In what they hope will be ground-breaking legislation, this week New York State Senator Daniel Squadron and Assemblyman Karim Camara announced the Fairness and Equity Act, a bill offering comprehensive reform for New York’s flawed marijuana decriminalization laws. This prospective legislation, a response to the New York Police Department’s controversial stop and frisk policing tactics, seeks to reverse decades of misdemeanor arrests of blacks and Latinos.
“This is a basic issue of fairness—you shouldn’t be able to predict who will be charged with a crime based on race and ethnicity,” said Senator Squadron at a rally Wednesday in front of City Hall in Manhattan. “Today, marijuana possession almost never means a criminal record for white New Yorkers, but could easily mean a criminal record for many black and Latino New Yorkers who are actually less likely to possess marijuana.”
Even though smoking a joint in public was decriminalized in New York City in 1977, for years the law has been selectively applied. Anyone arrested for “private” possession of small amounts of pot—that is, in your home or on your person—would be issued a violation. Anyone arrested for “public” possession—that is, if the marijuana is out and viewable in public, as it would be if someone is asked to empty their pockets during a stop and frisk—would likely be charged with a misdemeanor.
According to the Drug Policy Alliance, over the past 20 years approximately 600,000 New Yorkers have been arrested for possession of small amounts of marijuana in public view with many of those arrests a result of stop and frisk crime sweeps.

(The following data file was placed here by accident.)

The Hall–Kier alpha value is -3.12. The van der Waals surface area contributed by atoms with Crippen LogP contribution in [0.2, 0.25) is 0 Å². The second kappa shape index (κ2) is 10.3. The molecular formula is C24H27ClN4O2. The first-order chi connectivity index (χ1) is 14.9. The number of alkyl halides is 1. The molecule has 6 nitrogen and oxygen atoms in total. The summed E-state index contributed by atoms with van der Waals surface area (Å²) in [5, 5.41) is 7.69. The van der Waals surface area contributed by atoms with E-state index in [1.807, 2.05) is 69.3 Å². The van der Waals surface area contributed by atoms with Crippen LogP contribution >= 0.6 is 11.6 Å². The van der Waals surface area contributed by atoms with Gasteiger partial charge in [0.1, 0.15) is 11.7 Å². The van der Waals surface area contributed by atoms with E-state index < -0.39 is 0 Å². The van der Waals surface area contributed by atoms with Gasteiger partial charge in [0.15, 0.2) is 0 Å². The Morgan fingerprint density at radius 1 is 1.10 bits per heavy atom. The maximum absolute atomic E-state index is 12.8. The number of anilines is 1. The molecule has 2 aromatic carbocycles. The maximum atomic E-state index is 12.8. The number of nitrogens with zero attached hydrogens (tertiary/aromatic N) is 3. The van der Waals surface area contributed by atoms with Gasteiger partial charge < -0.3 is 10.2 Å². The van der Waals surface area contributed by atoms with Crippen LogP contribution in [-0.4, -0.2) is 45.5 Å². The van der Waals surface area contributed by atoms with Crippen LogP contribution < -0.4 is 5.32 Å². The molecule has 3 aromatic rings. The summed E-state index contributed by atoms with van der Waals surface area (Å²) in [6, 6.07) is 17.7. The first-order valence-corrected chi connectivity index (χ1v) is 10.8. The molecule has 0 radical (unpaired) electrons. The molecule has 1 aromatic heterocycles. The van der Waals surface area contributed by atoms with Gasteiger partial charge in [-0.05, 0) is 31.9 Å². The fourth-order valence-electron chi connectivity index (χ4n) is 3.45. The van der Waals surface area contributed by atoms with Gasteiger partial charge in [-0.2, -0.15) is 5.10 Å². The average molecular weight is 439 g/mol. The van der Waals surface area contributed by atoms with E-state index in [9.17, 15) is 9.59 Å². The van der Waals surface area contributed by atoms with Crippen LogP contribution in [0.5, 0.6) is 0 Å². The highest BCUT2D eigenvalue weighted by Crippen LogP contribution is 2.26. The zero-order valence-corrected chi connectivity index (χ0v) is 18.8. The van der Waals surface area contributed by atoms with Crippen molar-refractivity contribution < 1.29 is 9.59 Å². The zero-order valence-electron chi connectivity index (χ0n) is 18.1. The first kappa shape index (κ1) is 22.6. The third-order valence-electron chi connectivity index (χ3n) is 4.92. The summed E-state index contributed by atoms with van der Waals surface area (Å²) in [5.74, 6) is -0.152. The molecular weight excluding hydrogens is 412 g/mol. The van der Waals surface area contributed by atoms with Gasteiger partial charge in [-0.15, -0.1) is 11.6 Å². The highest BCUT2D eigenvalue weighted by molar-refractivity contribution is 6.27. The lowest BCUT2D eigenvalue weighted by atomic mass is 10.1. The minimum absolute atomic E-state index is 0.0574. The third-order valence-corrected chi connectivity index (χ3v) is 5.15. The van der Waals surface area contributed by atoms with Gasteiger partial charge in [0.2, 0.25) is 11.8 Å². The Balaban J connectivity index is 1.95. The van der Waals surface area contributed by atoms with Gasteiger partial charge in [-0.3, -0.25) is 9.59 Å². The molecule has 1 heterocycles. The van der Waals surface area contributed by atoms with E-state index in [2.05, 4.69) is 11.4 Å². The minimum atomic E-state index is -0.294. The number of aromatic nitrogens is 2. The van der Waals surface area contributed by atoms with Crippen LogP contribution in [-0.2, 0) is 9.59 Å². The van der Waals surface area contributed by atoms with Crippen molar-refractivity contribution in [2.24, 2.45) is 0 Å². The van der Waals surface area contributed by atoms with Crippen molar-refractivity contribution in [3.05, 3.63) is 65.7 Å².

From 2002 and 2012, an astounding 87 percent of the people arrested for marijuana possession in the city were either black or Latino.
Because of this “in public view” discrepancy, thousands of New Yorkers are saddled with criminal records, a devastating collateral consequence of these racially biased arrests.
In calling for reforms that not only end racially biased marijuana arrests but also address the bias in the NY criminal justice system, Assemblyman Camara, Senator Squadron and community advocates seek what may be a blueprint for future legislation addressing racial disparities.
The Fairness and Equity Act calls for a Process for Racial and Ethnic Impact Statements. According to information supplied by Senator Squadron’s office, “The impact statement would provide information to help legislators determine if a proposed bill would disproportionately impact racial and ethnic minorities.”
That is, a pathway to address racial bias in the NY criminal justice system, where blacks and Latinos are many more times likely to be arrested than whites.
Squadron was emphatic about why the Fairness and Equity Act is the right bill at the right time.
“This bill will replace today’s inequitable marijuana enforcement, address the disparate impact that existing law has had on black and Latino New Yorkers, and help prevent these injustices in the future.”